Yes, sadly we had to use the microwave, as there was no campfire handy to do the authentic toasting of the marshmallows. I did try using the gas stove that my family has to toast them, but that didn't work so well. Ended up burning them more than toasting, and not fulling warming all the way. Oh well. Actually, it is quite entertaining to make s'mores in the microwave, as they puff up really big and ooze onto the plate, if you aren't careful. And they taste wonderfully yummy, all the same. As much as my family tries, they can't pronounce marshmallows correctly. It is more "marsh-shmaaaaallows" instead of "marshmeuuuuhhlows". I did get my parents to try them, and they did like them (seriously, who wouldn't like s'mores?). My dad then asked me how many people in America eat. I answered anwhere from 1 to 3, but that when I was little, I probably ate as many as 5. My siblings easily ate 3 to 5 for merienda, as first they has to try it, to see if they liked it, then once they discovered how wonderful they were, they had to make lots more in the microwave, plus try one on the stove.

It definitely was a very entertaining merienda, and gave them a good taste of traditional American camping. :D To my surprise, you can buy marshmallows in Paraguay (even the little colored ones!) I kinda thought Americans would be the only people crazy enough to pack that much sugar into one tiny little piece of comida.... hahaha. Here are some pictures:

Wednesday, July 28, 2010

What a Wonderful Weekend!

This weekend I got to experience the real downtown of Asuncion. What I had thought was the "downtown" that I drove through every day on my way to work was really just the outside of "el centro". Saturday, my siblings took me to lots of historical places en el centro de asuncion, such as an old train station, el Palacio de Heroes, and the President's Palace. It was a beautiful day for walking around, in the 80s, which was a nice change from the previous weeks of frio. I tried chipa so'o, which is a softer chipa with carne (meat) in the center. Riquísimo!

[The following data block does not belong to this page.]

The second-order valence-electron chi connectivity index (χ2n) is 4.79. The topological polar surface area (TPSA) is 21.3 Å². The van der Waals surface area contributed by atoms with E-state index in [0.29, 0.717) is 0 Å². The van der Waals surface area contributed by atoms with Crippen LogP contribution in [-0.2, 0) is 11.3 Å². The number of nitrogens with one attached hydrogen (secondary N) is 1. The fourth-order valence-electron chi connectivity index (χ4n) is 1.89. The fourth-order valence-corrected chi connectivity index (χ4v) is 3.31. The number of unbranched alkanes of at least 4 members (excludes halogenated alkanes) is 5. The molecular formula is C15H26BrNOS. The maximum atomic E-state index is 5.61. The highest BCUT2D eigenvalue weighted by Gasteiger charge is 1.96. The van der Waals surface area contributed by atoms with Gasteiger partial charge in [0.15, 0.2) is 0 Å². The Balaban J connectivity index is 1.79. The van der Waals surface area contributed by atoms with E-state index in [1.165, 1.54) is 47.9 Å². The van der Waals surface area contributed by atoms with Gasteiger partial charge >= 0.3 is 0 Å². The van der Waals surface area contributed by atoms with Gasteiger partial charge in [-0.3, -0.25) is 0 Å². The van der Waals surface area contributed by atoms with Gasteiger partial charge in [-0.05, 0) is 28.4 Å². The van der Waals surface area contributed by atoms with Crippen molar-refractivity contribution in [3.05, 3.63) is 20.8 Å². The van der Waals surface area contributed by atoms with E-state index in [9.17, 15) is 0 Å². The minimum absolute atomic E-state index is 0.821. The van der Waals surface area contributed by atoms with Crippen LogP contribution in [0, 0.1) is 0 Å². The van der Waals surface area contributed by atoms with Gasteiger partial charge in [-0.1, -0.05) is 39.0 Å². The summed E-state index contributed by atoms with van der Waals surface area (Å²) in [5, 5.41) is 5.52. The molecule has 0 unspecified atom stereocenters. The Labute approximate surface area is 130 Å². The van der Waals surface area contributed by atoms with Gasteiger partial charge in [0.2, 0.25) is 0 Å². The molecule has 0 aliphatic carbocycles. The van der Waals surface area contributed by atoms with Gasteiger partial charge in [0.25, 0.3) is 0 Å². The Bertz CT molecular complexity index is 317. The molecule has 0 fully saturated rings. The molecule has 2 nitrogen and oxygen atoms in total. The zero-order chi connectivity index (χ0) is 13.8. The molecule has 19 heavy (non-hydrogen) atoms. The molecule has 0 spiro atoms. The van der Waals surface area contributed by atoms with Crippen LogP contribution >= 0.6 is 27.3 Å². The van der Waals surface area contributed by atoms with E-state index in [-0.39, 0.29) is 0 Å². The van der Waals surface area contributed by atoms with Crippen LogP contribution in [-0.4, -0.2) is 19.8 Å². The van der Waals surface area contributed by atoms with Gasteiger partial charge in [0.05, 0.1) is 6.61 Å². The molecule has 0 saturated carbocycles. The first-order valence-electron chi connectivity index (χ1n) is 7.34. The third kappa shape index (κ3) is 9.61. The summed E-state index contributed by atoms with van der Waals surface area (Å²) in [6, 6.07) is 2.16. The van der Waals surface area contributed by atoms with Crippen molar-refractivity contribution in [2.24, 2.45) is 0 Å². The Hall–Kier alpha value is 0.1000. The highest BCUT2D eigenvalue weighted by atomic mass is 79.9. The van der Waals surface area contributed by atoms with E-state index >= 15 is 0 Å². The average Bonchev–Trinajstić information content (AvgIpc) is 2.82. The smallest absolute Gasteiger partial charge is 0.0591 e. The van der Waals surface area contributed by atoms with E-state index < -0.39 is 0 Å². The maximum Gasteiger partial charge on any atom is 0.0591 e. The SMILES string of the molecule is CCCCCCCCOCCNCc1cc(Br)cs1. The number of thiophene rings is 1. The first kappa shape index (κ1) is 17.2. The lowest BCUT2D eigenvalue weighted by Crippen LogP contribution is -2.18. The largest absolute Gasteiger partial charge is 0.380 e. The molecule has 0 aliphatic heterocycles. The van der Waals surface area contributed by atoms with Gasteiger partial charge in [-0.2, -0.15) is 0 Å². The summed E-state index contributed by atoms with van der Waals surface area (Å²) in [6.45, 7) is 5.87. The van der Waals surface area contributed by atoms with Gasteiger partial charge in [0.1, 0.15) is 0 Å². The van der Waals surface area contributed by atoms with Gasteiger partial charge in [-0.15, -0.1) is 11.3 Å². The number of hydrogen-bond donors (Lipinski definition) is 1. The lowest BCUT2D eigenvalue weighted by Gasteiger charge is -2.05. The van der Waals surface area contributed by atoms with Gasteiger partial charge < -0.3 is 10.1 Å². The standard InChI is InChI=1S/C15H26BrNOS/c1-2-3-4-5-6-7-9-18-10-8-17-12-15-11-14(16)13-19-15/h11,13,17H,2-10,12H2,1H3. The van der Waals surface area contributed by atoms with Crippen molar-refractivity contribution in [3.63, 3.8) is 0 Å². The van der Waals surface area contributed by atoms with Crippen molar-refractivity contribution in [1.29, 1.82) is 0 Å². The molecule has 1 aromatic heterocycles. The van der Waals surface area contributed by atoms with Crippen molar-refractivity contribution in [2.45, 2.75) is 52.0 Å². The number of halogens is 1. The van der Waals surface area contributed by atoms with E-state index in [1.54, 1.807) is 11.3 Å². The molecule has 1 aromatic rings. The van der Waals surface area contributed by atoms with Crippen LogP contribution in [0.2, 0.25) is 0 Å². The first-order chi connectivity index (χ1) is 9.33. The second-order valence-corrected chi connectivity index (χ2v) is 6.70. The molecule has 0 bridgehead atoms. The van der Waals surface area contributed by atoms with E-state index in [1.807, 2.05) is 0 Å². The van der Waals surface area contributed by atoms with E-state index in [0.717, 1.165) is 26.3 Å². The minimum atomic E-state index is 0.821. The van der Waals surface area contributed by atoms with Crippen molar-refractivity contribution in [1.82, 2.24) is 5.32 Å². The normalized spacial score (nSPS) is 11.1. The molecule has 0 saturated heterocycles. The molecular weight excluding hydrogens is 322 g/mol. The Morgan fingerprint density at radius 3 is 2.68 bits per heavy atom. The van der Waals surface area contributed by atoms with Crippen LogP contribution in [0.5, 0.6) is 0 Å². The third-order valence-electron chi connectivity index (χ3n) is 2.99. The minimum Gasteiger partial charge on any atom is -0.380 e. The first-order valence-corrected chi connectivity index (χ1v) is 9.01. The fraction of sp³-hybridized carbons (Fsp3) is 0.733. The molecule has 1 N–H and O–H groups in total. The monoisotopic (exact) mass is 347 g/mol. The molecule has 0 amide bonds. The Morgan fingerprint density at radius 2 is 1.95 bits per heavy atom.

Sunday, Andrea and I did some Paraguayan cooking after I chatted with my parents in the E.E.U.U. on the phone for 45 minutes :D We cooked chipa guasu, which is kinda like corn bread, but not really a bread. It has corn, milk, queso paraguayo, and eggs, and you bake it. it is still kinda wet on the inside, and crispy on the outside. Very delicious, and traditional! While we were cooking, my dad was preparing his "vaca" or cow that he had bought (yes, a whole one). We had chorizo, a traditional sausage, with mandioca for a "snack" around 1 pm, and then more of the cow for our real lunch around 3. It was really good, and had been Paraguayan bbq-ed (i'm not going to attempt to spell bbq, haha). Later, my mom prepared cocido, a drink with yerba, sugar, and more sugar, that is mixed with milk. It is super good. We drank that with mbeju that my mom and i made for merienda around 7. Mbeju is a tortilla, pancake - like food that isn't really like that, but oh well. it has mandioca flour and queso paraguayo, and a little milk. You cook it in a pan, like a pancake. Love it!

Friday my sisters and I went to the Expo, which is a display of Paraguayan industrial, farming, and artistic products. pretty cool to see it all. I bought a guampa and bombilla so that i can drink terere and mate back home in corvallis.

I feel like I am a ton closer to my whole family now, after this weekend. But, i think that has to do with the fact that i can understand about 95% of what is said, plus, I can respond with more than just Si,Si. I only have a week and a half, which is definitely not long enough. My time has flown bye. Well, I'm too lazy to put up pictures, but you can creep on my facebook page if you want to see them.